This Kobe Brewery Hopes to Prove Aged Sake Is More Than a Fluke

Just as the Benedictine monks of Abbey of Saint-Hilaire accidentally invented Champagne, the sake brewmasters at Sawanotsuru Brewery may have serendipitously invented the next movement in sake production.

The Gengai 24-year-aged sake was released to the public on May 22 at a swank restaurant in Ginza gCube where four mirrors on the ceiling fanned out like blades of a helicopter. Ryuji Ikoma, CEO of Clear Inc., which has added Gengai to its Sake 100 line of premium sake, calls the vintage label a “paradigm shift in sake production.”

Sake’s Next Wave

Most sake should be consumed within one year after production, and aged sake, while not a new phenomenon, offers mixed and unpredictable results. As such, the vintages, usually aged three or five years, hold a miniscule share of the market.

“Aged sake is hard to get, quite expensive, and overall a totally different animal than regular sake – and certainly not better in any unequivocal sense,” writes sake guru John Gauntner. “Nor is there any one proper way to age sake, nor any one universally agreed upon way that aged sake should turn out. In one sense, it amounts to – more than anything else – a diversion in the sake world.”

Gauntner goes on to write that aged sake is occasionally the product of an inadvertent consequence – as was the case with the Gengai label. Sawanotsuru Brewery has a 300-year history of brewing premium sake in the Nada area of Kobe, with its Junmai Daiginjo Zuicho label garnering multiple awards.

However, sake production was temporary halted in 1995 after the brewery was decimated by the 1995 Great Hanshin earthquake, which irreparably damaged nearly 400,000 buildings in total.

The company was afraid everything was lost, says Sawanotsuru Brewery marketing manager Koji Miyazaki. The only equipment salvaged were a few tanks filled with shubo – a fermented mash of steamed rice, koji mold, yeast and water.

A Moment of Clarity

Typically, shubo sits for two weeks to a month to allow the yeast to multiply. This starter batch, under normal conditions, is then moved to a larger fermentation vat for further mixing before it is pressed, filtered and bottled.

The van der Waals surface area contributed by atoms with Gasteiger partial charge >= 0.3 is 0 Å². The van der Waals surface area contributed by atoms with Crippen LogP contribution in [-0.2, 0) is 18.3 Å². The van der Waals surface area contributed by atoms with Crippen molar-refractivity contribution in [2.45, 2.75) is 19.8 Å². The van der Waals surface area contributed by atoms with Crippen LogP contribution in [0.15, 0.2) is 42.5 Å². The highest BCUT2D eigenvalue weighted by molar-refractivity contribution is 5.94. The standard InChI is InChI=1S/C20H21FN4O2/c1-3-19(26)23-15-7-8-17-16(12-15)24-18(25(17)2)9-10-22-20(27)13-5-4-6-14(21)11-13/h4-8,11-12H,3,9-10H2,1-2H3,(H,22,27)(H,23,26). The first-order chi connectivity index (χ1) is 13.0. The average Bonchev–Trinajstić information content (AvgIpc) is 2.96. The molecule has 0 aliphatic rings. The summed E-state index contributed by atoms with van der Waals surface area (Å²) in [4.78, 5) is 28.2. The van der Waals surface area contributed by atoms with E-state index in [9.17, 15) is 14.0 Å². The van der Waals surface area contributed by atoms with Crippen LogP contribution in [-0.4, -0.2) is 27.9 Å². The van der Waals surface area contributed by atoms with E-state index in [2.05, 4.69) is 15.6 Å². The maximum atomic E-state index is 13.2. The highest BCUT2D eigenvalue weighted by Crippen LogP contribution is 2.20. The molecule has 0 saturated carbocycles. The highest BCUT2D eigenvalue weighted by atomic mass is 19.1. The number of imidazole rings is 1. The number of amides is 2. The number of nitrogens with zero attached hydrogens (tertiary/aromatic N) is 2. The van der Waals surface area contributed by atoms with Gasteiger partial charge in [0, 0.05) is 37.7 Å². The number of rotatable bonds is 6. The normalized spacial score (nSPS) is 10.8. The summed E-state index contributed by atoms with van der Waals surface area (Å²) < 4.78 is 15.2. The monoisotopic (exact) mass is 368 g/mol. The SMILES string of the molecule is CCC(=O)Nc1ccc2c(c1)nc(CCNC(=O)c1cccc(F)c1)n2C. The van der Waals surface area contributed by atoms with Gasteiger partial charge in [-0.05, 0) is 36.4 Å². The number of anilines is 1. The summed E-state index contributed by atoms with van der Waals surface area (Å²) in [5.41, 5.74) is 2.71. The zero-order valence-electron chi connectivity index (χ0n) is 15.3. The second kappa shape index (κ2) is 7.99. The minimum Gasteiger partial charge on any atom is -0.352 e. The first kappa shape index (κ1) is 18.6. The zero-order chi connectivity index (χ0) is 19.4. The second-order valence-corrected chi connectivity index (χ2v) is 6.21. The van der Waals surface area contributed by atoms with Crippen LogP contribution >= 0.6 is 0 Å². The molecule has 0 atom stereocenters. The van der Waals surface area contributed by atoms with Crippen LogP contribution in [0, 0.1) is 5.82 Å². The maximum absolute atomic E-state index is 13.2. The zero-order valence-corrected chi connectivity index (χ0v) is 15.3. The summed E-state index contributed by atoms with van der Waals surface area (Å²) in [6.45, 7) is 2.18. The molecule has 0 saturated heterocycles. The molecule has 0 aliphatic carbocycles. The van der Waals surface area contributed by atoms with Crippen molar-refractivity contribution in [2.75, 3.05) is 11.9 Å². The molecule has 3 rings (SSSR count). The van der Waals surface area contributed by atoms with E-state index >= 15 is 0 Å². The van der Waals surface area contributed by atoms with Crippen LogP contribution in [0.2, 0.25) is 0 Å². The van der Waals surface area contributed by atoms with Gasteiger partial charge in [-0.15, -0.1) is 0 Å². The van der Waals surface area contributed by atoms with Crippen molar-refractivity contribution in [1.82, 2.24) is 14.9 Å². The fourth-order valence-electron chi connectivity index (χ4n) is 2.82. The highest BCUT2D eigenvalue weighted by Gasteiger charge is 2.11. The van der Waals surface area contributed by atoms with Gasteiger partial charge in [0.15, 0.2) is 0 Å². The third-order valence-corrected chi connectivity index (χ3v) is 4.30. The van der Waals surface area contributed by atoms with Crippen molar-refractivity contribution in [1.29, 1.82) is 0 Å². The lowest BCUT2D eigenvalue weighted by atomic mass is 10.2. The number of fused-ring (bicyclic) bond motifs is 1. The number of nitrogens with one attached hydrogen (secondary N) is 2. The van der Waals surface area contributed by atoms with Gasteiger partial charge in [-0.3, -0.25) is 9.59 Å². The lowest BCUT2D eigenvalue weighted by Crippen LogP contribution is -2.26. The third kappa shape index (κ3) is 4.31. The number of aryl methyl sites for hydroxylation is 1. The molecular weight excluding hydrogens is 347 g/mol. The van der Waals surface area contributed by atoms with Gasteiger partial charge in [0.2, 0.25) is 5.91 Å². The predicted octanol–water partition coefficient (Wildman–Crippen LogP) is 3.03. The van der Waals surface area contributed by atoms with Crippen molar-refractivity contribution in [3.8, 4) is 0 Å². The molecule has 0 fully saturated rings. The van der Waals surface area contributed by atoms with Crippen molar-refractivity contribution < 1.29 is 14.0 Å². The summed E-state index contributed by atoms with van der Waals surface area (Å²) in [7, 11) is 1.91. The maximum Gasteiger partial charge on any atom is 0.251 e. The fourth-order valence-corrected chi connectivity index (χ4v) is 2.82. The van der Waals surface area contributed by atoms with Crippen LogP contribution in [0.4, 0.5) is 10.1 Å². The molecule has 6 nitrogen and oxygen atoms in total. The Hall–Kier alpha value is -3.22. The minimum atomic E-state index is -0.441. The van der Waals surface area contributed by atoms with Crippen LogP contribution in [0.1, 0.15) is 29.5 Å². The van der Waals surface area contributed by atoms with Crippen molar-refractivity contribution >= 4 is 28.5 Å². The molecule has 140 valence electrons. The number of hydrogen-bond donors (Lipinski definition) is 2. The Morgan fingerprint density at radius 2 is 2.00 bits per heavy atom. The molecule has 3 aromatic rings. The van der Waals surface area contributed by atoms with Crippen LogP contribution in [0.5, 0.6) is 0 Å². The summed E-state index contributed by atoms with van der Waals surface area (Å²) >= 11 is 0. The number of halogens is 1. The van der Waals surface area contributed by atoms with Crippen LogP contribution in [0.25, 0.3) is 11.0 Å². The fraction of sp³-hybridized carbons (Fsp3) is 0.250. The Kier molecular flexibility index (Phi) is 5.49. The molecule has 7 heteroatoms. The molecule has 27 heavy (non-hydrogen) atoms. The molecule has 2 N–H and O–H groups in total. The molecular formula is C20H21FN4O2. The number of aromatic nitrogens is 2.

However, without any functioning equipment to complete this process, the brewmasters at Sawanotsuru decided to press sake directly from the yeast-rich shubo. The result was undrinkable, said Miyazaki. However, through a moment of enlightenment, the decision was made to let the batch sit and age, an unprecedented milestone in sake production.

“We didn’t know how the sake would turn out,” says Miyazaki.

After the proverbial cork was set, and as the sake brewery was rebuilt to its former glory, the sake sat and aged for 24 years. When the final product was tasted, the team at Sawanotsuru was shocked by the blend of sweet, sour and bitter flavors that surpassed any aged sake that had been attempted before.

The Tasting

The initial whiff of the Gengai sake, at room temperature, is earthy and pungent. Dark amber in color, the sake has a peaty aroma similar to a Nikka whisky. However, the first sip packs a fruity punch. The plum flavor is reminiscent of a rosé sake, only much bolder and complex without being overpowering.

The aftertaste is prolonged and pleasant. One of the benefits of aged sake is the lack of a hangover, and after completing a glass, the Gengai leaves no boozy after-effect. The aged sake pairs well with beef, pâté, fowl or a smoky cheese spread.

While the ¥150,000 price tag for a 500ml bottle of Gengai is the same as a bottle of Dom Pérignon, it is a far stretch to say Sawanotsuru Brewery is on its way to launching a worldwide phenomenon just as those monks did in Champagne so long ago.

Highly anticipated, the presale of Gengai sold out within 12 hours. Bottles are still available to order online at sake100.com

Photos courtesy of Clear Inc.

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